The United States prides itself on having a market economy. But does that philosophy really have to extend to the selling of government jobs as well?
It has long been apparent that the corrosive effect of money on politics is not only here to stay, but also getting worse. Thanks to the Citizens United decision of the Supreme Court, the money that anonymous billionaires, corporate CEO's and others can pour into attack ads is unlimited.
The effects were obvious this fall. In the 2008 presidential election, the two candidates spent a total of a billion dollars. This time around they each spent a billion dollars. Such mountains of cash are raised from supporters, many of whom bundle their own contributions together with those of others. In 2008, both Senator McCain and Senator Obama each had a bit over 500 bundlers. In 2012, there were over 750 such "volunteer fundraisers" supporting the president's reelection. Mr. Romney refused to reveal who his bundlers were.
Even taking office has become a growing opportunity to buy influence. For the presidential inauguration in 2009, contributions were limited to $50,000 per person and no corporate money was accepted. This time corporations are being encouraged to kick in up to a million dollars.
But perhaps the thinnest veiled examples of pay-to-play Washington style is the practice of giving big campaign contributors an embassy of their own. For the last half-century about 30 percent of ambassadorial appointments have been political appointees and the remainder have gone to career diplomats.
The former are always clustered in Western Europe and the tropical paradises of the Caribbean. In the history of our diplomatic relations with Britain and France, there has been a career officer as ambassador only once in each capitol.
To be sure some political appointees are political allies of the president, retired generals and other notables who often bring diversity as well as ability to the job. But all too often those named have no real international credentials, little government experience and it is clear their greatest attribute is the heft of their checkbook and that of their friends.
The current ambassador in London was such an effective bundler that his nickname was the vacuum cleaner. When he was nominated, journalists asked what his credentials for the office were and the best the White House spokesman could do was to say that he spoke the local language.
His successor may be even less qualified. There are persistent rumors that Anna Wintour will be the next American envoy to the Court of St. James. She is the editor of Vogue and the role model for the character played by Meryl Streep in the movie The Devil Wears Prada. She is a citizen of the United Kingdom as well as the United States so it may not be clear which government she is serving. But she is one of the President's biggest bundlers.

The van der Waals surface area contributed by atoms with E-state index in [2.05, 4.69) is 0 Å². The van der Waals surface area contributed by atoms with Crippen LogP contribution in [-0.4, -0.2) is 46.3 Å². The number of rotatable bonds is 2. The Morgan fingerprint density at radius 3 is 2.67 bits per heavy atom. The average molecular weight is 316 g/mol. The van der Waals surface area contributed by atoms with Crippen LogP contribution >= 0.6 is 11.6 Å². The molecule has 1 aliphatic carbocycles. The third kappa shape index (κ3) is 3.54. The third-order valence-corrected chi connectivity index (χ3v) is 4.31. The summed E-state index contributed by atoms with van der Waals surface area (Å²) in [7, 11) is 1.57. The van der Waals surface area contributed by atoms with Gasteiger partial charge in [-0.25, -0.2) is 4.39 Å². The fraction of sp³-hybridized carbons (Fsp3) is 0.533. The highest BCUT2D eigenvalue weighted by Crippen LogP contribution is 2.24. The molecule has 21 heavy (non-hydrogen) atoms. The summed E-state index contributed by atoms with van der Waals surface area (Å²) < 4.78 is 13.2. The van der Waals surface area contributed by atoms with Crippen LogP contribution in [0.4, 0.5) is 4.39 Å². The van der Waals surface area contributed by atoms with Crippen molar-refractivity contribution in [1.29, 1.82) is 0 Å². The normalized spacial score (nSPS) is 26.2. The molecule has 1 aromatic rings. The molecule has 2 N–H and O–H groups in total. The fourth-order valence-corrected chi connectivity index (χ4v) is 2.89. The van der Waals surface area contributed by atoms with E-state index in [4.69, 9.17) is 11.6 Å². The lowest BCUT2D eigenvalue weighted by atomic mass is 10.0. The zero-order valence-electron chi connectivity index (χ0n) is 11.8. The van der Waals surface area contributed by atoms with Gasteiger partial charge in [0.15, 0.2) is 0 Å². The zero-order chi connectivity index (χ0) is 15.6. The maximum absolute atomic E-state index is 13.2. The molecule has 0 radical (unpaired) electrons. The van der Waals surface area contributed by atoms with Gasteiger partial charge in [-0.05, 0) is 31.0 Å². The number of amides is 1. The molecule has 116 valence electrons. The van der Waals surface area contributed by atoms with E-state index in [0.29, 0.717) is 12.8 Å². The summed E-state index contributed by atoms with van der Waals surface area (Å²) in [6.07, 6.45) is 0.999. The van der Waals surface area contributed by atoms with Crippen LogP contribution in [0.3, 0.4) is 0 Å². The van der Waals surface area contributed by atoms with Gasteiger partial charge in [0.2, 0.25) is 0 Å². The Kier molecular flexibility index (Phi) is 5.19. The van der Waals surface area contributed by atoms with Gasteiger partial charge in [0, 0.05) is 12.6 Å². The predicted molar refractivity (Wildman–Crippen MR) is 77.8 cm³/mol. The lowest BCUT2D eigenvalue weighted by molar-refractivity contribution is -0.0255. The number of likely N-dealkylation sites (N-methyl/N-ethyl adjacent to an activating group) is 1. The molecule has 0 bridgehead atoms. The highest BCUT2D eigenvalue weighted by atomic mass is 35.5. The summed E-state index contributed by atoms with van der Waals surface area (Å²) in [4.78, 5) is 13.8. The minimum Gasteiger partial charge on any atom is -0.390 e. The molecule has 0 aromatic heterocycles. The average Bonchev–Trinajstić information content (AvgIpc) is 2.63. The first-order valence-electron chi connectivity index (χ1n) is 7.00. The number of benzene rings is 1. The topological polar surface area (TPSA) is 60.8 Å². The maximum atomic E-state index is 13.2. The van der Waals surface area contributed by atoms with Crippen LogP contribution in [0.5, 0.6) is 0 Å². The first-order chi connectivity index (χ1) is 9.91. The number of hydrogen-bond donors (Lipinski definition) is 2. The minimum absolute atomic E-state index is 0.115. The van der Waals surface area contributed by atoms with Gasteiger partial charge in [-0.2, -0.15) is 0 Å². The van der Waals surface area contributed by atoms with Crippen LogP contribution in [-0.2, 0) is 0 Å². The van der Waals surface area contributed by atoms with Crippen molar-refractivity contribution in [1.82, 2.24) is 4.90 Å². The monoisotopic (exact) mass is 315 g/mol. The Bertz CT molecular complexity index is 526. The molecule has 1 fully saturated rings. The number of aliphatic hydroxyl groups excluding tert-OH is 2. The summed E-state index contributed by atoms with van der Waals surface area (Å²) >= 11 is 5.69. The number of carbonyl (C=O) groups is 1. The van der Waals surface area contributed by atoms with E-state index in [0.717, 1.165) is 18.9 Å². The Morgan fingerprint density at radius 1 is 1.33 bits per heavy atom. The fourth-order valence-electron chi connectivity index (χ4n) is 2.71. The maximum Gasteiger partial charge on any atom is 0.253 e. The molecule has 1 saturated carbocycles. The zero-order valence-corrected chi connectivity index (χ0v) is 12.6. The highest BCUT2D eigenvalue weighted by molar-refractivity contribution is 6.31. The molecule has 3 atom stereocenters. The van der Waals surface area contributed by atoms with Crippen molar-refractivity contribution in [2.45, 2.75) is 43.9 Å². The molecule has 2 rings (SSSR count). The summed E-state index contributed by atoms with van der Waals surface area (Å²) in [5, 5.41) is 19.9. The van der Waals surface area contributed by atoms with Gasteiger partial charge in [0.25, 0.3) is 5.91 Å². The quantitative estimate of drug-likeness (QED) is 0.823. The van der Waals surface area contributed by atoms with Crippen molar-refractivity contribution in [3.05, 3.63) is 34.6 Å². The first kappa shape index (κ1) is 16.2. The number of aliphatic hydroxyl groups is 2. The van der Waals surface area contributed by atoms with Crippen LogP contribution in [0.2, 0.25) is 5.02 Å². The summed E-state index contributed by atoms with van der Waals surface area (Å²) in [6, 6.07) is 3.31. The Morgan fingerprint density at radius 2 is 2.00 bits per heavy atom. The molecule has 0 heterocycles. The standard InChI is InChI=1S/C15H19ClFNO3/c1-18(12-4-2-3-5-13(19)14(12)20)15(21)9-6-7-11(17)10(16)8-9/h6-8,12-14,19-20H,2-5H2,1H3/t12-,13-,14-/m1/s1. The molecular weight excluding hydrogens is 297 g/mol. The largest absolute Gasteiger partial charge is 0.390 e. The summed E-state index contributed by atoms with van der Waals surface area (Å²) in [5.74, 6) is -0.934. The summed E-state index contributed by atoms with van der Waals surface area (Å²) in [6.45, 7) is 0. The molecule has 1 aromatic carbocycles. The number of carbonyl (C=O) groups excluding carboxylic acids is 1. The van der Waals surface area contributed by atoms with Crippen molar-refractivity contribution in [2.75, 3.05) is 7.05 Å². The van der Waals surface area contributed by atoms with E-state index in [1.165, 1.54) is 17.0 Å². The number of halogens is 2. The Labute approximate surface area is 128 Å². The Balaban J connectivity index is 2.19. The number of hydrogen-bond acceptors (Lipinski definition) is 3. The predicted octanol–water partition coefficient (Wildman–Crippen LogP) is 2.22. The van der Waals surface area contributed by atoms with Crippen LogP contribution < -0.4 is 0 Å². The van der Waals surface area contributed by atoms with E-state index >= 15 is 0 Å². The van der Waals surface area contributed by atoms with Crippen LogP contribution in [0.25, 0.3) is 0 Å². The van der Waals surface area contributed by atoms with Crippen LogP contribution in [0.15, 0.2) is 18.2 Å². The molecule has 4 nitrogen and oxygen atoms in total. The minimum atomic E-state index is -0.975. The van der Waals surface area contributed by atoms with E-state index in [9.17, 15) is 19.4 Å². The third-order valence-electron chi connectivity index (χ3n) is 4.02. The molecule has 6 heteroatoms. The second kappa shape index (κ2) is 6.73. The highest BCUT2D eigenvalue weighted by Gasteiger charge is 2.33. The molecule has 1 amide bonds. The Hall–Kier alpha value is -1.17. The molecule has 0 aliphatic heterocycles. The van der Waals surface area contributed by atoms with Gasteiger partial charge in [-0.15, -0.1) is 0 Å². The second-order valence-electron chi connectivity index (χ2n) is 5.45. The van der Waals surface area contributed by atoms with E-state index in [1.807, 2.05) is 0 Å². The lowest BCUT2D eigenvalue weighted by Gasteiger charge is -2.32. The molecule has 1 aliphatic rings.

Some would say that being ambassador in London is not all that challenging given the closeness of the relationship between the two countries. But it is not that easy a job. The embassy has a staff of nearly a thousand employees from 41 different agencies that handle a $68 million budget and 18,000 official visitors each year.
And treating that staff badly is not something that goes unnoticed. The Inspector General of the State Department does a periodic review of all embassies and puts the reports online. The one for Luxembourg was so bad that the political appointee there resigned as it was made public. Her management skills were such that people were volunteering for Iraq and Afghanistan in order to shorten the time they had to work for her.
And we don't always see eye to eye with the British. Her Majesty's legal authorities have decided that an attack on Iran would violate international law. So if those armchair field marshals who are eager to drag us into another war succeed, we may well be an army of one with a fashion maven defending us.
Obama originally ran for president saying he was going to do things differently in Washington. It is easy to promise change, but once in office often difficult or unappealing to actually implement it. So unless public opinion forces an end to the practice, the selling of ambassadorships will continue to be another example of American exceptionalism since no other serious country fills such jobs the way we do.
This article originally appeared in the McClatchy newspapers.